SRI ARC Journal: A Record of Engelbart and his Team

 Sara Lott   August 29, 2013  From the Collection  0

In 2006 Elizabeth “Jake” Feinler orchestrated the deposit of over 375 linear feet of records from what was then known as Stanford Research Institute with the museum. The records were from SRI’s Augmentation Research Center (ARC) and Network Information Center (NIC), which Feinler was formerly the director of. The collection was processed in 2011 by Feinler and museum staff, but not until recently was any part available online. With the generous support of SRI, the museum undertook a project to scan a major portion of the ARC Journal and now has over 18,000 pages of the journal in over 160 OCRd and bookmarked PDFs available through its catalog search.

Bill English built the original wooden Engelbart mouse prototype. He is seen here working at an SRI ergonomic workstation. Courtesy SRI International

ARC was the laboratory started by Douglas Engelbart where the oNLine System (NLS), later Augment, was conceived. The ARC Journal was a subsystem of the NLS system and was probably the first online hypertext library. It was at the fingertips of any NLS user and part of the system they used to do their day-to-day work. As a document was developed or a program was written, it could easily be “journalized,” that is submitted to the journal where it was available for everyone to read and comment on. As such, the ARC Journal is one of the best primary sources of evidence of the work that was done at ARC. The Journal not only documents the design of the NLS system, but also the design and implementation of network protocols – particularly TCP/IP and e-mail. It contains design documents, early versions of protocols, discussions among staff and network users, versions of system and user documents, versions of proposals and contract documents, as well as discussions of the management decisions on various aspects of ARC business.

While the Journal was used primarily by ARC staff, any user around the ARPAnet who had access to the NLS system could submit articles to the Journal. The NLS system was complex and had a steep learning curve, but some non-ARC users did submit articles, including some of the early network working groups who maintained their records in the Journal.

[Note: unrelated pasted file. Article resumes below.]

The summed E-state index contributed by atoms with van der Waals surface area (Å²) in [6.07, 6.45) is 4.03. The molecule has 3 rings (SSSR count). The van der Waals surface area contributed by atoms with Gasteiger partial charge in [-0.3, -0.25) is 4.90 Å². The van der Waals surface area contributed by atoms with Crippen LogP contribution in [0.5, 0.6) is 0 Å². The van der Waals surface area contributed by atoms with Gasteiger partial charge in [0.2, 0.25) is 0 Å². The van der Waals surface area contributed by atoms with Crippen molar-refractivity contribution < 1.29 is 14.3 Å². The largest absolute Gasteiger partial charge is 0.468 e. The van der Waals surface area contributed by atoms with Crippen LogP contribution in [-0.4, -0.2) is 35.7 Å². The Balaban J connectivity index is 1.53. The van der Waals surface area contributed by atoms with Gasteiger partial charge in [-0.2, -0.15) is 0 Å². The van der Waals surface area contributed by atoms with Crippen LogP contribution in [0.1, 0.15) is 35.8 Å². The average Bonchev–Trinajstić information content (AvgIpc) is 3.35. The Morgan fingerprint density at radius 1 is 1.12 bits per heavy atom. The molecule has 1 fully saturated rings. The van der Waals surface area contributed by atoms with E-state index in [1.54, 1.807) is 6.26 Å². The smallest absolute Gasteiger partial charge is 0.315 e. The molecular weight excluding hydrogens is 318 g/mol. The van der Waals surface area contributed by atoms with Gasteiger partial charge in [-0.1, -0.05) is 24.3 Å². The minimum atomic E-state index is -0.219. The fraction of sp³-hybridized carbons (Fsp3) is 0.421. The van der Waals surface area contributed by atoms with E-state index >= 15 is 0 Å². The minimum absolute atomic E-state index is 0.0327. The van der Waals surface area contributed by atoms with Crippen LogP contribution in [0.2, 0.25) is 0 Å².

You may be wondering why the museum had to scan the Journal if it was an online library. The computer tapes containing the Journal went to Tymshare when the ARC group left SRI. While a majority of those tapes have been donated to the museum separately from Feinler’s donation, reading 7-track tapes is a painstaking process, and it is not yet clear if the Journal is still present on the tapes. Fortunately, the NIC, as the central information center for the ARPAnet and later the Internet, maintained a hardcopy version of the Journal to use when the system was down or when they needed quick access to the information for answering reference questions. The NIC retained this hardcopy even after ARC left SRI, and that copy is the version of the Journal the museum received in 2006. While it is not complete, it contains most of the early submissions and is invaluable as a source of information on NLS.

One position paper by Engelbart in journal 5706 should be especially interesting to anyone interested in information storage and retrieval. Engelbart speaks about the “’library problem’” – as computer systems are increasingly integrated into functions of everyday life, there will be an impact on the volume of recorded communication that will need to be stored, indexed, and retrieved, and “ the library problem is going to be made very much bigger by the very technology that provides hope for dealing with it.” This could have been written today. Information professionals are still grappling with how to store, index, retrieve, and preserve the sea of information created through daily activities. Engelbart correctly predicted “technology will likely open the floodgates to the production of a vastly greater volume and diversity of recorded material.” The issues Engelbart raises have only become more pressing in our “born digital” society. At the museum we have been attempting to address the issues of preserving and providing access to terabytes of historic digital material with our on-going project to build a trusted digital repository. Our digital repository team is trying to develop solutions that not only address the volume of digital records in our collection, but also the multiplicity of formats that have come and gone even since Engelbart wrote his position paper.

Additional Information


Read all posts by Sara Lott

Sara Lott joined the Computer History Museum in 2007. As Senior Archives Manager, Sara is responsible for managing all aspects of the Museum's archival collections including goal setting, processing, preservation, access, use, and digitization. Sara also secures funding for major processing projects through grants and gifts. Sara is a Certified Archivist and holds a Master's ...